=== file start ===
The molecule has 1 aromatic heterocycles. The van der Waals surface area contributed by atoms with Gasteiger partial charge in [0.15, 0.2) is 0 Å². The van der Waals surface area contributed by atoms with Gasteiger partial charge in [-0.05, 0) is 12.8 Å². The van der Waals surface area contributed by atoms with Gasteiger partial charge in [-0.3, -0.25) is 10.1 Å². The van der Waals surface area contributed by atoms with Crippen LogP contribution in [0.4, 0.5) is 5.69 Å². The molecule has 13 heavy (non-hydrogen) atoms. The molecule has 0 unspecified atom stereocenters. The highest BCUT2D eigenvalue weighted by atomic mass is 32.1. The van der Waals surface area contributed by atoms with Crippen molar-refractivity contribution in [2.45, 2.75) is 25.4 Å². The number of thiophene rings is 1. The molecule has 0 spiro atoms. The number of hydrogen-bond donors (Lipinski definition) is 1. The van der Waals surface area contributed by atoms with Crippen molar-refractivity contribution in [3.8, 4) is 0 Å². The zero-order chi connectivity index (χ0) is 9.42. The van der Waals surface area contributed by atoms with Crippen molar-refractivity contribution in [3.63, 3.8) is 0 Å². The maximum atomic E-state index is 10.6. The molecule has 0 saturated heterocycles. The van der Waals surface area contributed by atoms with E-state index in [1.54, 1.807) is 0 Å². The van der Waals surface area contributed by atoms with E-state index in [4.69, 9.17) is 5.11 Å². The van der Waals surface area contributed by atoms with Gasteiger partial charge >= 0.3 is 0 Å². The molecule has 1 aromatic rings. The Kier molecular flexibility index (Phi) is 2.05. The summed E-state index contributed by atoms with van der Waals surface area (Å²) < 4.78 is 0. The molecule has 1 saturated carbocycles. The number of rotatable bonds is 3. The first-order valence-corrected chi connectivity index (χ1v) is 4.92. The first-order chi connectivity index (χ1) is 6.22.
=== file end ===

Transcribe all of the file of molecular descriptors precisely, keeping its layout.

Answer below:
The molecule has 1 aromatic heterocycles. The van der Waals surface area contributed by atoms with Gasteiger partial charge in [0.15, 0.2) is 0 Å². The van der Waals surface area contributed by atoms with Gasteiger partial charge in [-0.05, 0) is 12.8 Å². The van der Waals surface area contributed by atoms with Gasteiger partial charge in [-0.3, -0.25) is 10.1 Å². The van der Waals surface area contributed by atoms with Crippen LogP contribution in [0.4, 0.5) is 5.69 Å². The molecule has 13 heavy (non-hydrogen) atoms. The molecule has 0 unspecified atom stereocenters. The highest BCUT2D eigenvalue weighted by atomic mass is 32.1. The van der Waals surface area contributed by atoms with Crippen molar-refractivity contribution in [2.45, 2.75) is 25.4 Å². The number of thiophene rings is 1. The molecule has 0 spiro atoms. The number of hydrogen-bond donors (Lipinski definition) is 1. The van der Waals surface area contributed by atoms with Crippen molar-refractivity contribution in [3.8, 4) is 0 Å². The zero-order chi connectivity index (χ0) is 9.42. The van der Waals surface area contributed by atoms with Crippen molar-refractivity contribution in [3.63, 3.8) is 0 Å². The maximum atomic E-state index is 10.6. The molecule has 0 saturated heterocycles. The van der Waals surface area contributed by atoms with E-state index in [1.54, 1.807) is 0 Å². The van der Waals surface area contributed by atoms with E-state index in [4.69, 9.17) is 5.11 Å². The van der Waals surface area contributed by atoms with Gasteiger partial charge >= 0.3 is 0 Å². The molecule has 1 aromatic rings. The Kier molecular flexibility index (Phi) is 2.05. The summed E-state index contributed by atoms with van der Waals surface area (Å²) < 4.78 is 0. The molecule has 1 saturated carbocycles. The number of rotatable bonds is 3. The first-order valence-corrected chi connectivity index (χ1v) is 4.92. The first-order chi connectivity index (χ1) is 6.22.